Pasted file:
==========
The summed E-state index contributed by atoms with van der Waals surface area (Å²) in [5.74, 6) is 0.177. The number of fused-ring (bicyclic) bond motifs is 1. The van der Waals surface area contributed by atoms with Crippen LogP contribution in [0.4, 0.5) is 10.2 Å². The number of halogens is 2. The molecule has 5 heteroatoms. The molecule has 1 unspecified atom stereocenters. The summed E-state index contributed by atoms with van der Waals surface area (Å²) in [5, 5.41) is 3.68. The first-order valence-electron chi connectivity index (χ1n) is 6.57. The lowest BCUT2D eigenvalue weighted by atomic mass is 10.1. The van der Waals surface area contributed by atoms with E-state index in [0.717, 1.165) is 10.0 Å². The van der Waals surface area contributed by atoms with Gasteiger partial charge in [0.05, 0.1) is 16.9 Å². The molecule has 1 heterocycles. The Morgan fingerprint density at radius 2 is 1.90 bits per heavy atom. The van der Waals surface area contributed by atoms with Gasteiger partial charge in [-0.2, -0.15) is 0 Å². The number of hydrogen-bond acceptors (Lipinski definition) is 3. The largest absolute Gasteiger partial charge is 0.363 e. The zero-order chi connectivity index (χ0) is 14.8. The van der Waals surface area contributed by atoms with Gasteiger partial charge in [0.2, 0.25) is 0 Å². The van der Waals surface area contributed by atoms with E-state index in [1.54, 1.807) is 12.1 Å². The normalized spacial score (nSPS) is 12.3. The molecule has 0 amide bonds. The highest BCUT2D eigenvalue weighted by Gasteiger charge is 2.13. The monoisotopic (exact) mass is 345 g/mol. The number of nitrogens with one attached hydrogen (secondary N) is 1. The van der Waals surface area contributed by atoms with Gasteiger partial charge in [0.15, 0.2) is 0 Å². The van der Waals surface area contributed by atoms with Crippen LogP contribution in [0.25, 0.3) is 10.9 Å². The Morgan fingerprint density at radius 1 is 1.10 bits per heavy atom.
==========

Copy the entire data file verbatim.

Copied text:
The summed E-state index contributed by atoms with van der Waals surface area (Å²) in [5.74, 6) is 0.177. The number of fused-ring (bicyclic) bond motifs is 1. The van der Waals surface area contributed by atoms with Crippen LogP contribution in [0.4, 0.5) is 10.2 Å². The number of halogens is 2. The molecule has 5 heteroatoms. The molecule has 1 unspecified atom stereocenters. The summed E-state index contributed by atoms with van der Waals surface area (Å²) in [5, 5.41) is 3.68. The first-order valence-electron chi connectivity index (χ1n) is 6.57. The lowest BCUT2D eigenvalue weighted by atomic mass is 10.1. The van der Waals surface area contributed by atoms with E-state index in [0.717, 1.165) is 10.0 Å². The van der Waals surface area contributed by atoms with Gasteiger partial charge in [0.05, 0.1) is 16.9 Å². The molecule has 1 heterocycles. The Morgan fingerprint density at radius 2 is 1.90 bits per heavy atom. The van der Waals surface area contributed by atoms with Gasteiger partial charge in [-0.2, -0.15) is 0 Å². The number of hydrogen-bond acceptors (Lipinski definition) is 3. The largest absolute Gasteiger partial charge is 0.363 e. The zero-order chi connectivity index (χ0) is 14.8. The van der Waals surface area contributed by atoms with Gasteiger partial charge in [0.2, 0.25) is 0 Å². The van der Waals surface area contributed by atoms with E-state index in [1.54, 1.807) is 12.1 Å². The normalized spacial score (nSPS) is 12.3. The molecule has 0 amide bonds. The highest BCUT2D eigenvalue weighted by Gasteiger charge is 2.13. The monoisotopic (exact) mass is 345 g/mol. The number of nitrogens with one attached hydrogen (secondary N) is 1. The van der Waals surface area contributed by atoms with Gasteiger partial charge in [0.15, 0.2) is 0 Å². The van der Waals surface area contributed by atoms with Crippen LogP contribution in [0.25, 0.3) is 10.9 Å². The Morgan fingerprint density at radius 1 is 1.10 bits per heavy atom.